At the simplest level, the amount of influence we can exert as a power depends on our ability to back it up with force of arms,
Not true, certainly to the degree he implies. Far more influence is gained globally by soft power, especially for relatively minor nations who want to "punch above their weight" without actually having to wade in with their fists on the US's behalf. And as for our defence, I'd far rather more went on the FCO, Police and the Security Services than to the RN for their through-deck carrier fantasies.

We have for a long time been in the second rank of nations, but the way this Government and its predecessor have behaved, we are about to enter the third.
What utter, utter balls.

The piece is nothing but a pot-boiling whinge. I'm suprised its even made it to the pages of the Telgraph rather than the Mail.

We declined long ago, and its about time that he and others acknowleged it, or at least ceased to beat a Victorian drum to the middle classes.

Is Simon Heffer the new Peter Hitchens? On the basis of this piece you'd have good reason to wonder....

Charlie
 
#8
Well if you want to take what that odious little prick Simon Heffer has to say at face value then fine.
I couldn't care less if it was spoken by some chav, the truth is the truth and attacking the messenger, ie Heffer, because said truth is unpalatable does not make it less truthfull.


Plot a chart of the rise of the welfare state vs pretty much any indicator of political/economic clout you want and its an inverse one. While other countries were investing their national wealth into rebuilding their economies post WWII, we were busy squandering ours building a welfare state supported and nationalised new jerusalem.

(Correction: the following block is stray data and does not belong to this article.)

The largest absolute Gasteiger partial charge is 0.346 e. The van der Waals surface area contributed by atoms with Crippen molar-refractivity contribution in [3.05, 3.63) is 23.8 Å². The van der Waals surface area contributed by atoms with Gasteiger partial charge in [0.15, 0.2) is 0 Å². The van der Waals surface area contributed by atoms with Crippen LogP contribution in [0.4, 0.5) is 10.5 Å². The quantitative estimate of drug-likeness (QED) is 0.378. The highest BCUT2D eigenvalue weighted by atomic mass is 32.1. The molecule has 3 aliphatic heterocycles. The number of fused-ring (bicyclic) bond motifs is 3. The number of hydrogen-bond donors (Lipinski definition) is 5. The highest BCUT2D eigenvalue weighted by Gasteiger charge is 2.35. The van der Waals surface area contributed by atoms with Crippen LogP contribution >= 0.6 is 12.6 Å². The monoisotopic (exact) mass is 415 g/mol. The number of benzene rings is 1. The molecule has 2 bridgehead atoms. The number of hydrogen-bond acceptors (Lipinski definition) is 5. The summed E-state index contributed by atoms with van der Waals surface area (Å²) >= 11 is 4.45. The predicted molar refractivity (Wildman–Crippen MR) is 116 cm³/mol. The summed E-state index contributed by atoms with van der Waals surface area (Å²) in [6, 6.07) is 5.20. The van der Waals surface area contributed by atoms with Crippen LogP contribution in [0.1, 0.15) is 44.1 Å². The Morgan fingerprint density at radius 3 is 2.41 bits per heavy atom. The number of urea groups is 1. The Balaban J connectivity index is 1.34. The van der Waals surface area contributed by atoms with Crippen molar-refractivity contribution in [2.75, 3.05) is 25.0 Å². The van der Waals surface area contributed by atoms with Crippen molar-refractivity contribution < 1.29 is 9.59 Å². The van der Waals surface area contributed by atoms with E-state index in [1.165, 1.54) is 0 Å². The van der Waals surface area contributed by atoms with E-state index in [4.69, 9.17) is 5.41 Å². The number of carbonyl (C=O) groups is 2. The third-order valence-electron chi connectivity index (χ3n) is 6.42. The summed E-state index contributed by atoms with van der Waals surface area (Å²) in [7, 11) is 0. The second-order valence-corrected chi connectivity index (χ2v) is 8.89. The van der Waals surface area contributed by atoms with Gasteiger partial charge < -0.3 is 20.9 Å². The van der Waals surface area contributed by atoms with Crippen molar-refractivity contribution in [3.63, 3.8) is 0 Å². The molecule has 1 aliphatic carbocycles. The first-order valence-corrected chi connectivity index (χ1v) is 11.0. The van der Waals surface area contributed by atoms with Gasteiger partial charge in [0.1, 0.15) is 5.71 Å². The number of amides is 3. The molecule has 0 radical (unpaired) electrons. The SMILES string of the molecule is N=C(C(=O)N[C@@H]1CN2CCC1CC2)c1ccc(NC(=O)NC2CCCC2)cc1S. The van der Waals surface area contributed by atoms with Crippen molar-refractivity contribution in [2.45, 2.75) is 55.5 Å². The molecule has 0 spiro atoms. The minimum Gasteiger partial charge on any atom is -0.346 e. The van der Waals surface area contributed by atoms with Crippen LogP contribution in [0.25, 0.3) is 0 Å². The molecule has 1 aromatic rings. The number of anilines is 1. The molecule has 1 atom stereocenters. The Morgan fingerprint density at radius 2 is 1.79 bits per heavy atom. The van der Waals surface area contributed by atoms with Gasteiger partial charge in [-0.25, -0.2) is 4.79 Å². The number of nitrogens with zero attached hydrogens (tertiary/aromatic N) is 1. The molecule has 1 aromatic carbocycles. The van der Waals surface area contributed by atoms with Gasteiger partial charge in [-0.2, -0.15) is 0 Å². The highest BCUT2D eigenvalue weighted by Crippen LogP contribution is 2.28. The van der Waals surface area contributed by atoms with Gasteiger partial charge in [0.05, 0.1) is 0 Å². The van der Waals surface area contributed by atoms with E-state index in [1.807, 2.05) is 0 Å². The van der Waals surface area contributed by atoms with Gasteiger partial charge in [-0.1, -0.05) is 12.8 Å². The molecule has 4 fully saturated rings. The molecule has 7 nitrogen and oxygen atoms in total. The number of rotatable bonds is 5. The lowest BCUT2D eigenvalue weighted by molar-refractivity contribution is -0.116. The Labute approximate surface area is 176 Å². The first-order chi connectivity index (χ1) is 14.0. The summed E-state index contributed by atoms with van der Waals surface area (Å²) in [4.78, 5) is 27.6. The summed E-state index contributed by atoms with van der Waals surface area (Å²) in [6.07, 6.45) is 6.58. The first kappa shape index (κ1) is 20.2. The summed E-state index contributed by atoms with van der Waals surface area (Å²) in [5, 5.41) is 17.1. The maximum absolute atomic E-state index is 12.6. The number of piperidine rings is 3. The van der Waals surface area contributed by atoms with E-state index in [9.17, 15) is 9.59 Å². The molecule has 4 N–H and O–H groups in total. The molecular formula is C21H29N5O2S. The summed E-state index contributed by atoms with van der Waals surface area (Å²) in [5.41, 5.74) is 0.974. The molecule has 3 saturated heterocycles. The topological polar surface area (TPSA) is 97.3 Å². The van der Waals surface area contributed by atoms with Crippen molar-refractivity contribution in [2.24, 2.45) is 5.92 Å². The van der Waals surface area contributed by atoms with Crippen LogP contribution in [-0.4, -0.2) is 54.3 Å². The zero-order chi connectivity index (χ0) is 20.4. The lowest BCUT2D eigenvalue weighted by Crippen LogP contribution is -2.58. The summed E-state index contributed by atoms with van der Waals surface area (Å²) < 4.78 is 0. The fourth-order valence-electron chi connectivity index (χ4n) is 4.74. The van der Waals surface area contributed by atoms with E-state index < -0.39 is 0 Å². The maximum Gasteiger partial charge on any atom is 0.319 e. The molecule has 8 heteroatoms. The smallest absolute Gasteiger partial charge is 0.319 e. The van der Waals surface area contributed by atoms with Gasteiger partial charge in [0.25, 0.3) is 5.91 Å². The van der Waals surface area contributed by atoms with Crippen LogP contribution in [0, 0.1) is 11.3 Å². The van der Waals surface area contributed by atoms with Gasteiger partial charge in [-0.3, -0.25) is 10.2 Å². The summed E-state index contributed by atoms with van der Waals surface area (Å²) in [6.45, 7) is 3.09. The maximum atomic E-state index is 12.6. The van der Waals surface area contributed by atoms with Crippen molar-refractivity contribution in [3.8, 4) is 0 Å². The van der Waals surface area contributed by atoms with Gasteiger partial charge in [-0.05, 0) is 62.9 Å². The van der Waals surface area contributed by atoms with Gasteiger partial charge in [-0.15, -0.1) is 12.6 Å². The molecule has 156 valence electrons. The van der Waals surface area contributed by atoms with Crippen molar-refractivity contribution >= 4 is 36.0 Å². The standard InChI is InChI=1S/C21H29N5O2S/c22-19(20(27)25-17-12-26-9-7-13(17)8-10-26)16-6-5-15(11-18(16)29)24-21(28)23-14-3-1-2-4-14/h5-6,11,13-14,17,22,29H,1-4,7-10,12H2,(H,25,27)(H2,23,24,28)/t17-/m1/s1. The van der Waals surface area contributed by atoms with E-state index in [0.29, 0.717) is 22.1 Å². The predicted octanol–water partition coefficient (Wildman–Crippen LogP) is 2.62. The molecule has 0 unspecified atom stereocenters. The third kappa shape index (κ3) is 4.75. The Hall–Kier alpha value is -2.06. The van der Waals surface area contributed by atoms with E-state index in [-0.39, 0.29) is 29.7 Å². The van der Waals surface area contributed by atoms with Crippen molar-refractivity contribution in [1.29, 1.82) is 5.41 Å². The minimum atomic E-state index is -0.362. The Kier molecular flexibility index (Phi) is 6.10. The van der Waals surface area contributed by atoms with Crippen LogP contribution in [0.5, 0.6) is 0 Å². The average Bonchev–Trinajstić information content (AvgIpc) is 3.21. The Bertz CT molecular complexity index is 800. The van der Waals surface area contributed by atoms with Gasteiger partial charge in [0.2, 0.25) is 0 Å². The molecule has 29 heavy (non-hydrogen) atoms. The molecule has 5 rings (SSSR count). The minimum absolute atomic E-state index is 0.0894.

#9
As I read this, I heard the sound of a hundred hammers all striking nails on the head in unison.
Dunno about that... I heard the sound of a journalist breaking the quiet of the newsroom on a slow news day by leaning back in his chair, cracking his fingers and wondering how he could dash off a piece which would pander to his readers' prejudices.

I don't find it unpalatable, just exaggerated. Simon Heffer is evidently the Telgraph's equivalent of Simon Jenkins...
 
#10
Thatcher inherited a windfall of cash from North Sea oil, without which she would have been sunk, along with our pretensions to being a major world power.
She was also lucky (or conniving) enough to be in the seat when Galtieri pressed the 'wibble' button in the South Atlantic. Op Corporate was probably the antithesis of Telic as far as public support for HMG goes.



Britain does not exist to exercise its moral authority around the world. In fact for most of its existence - including its most prosperous era - when running our empire we studiously avoided such a role, infinately preferring trading goods to exporting cant.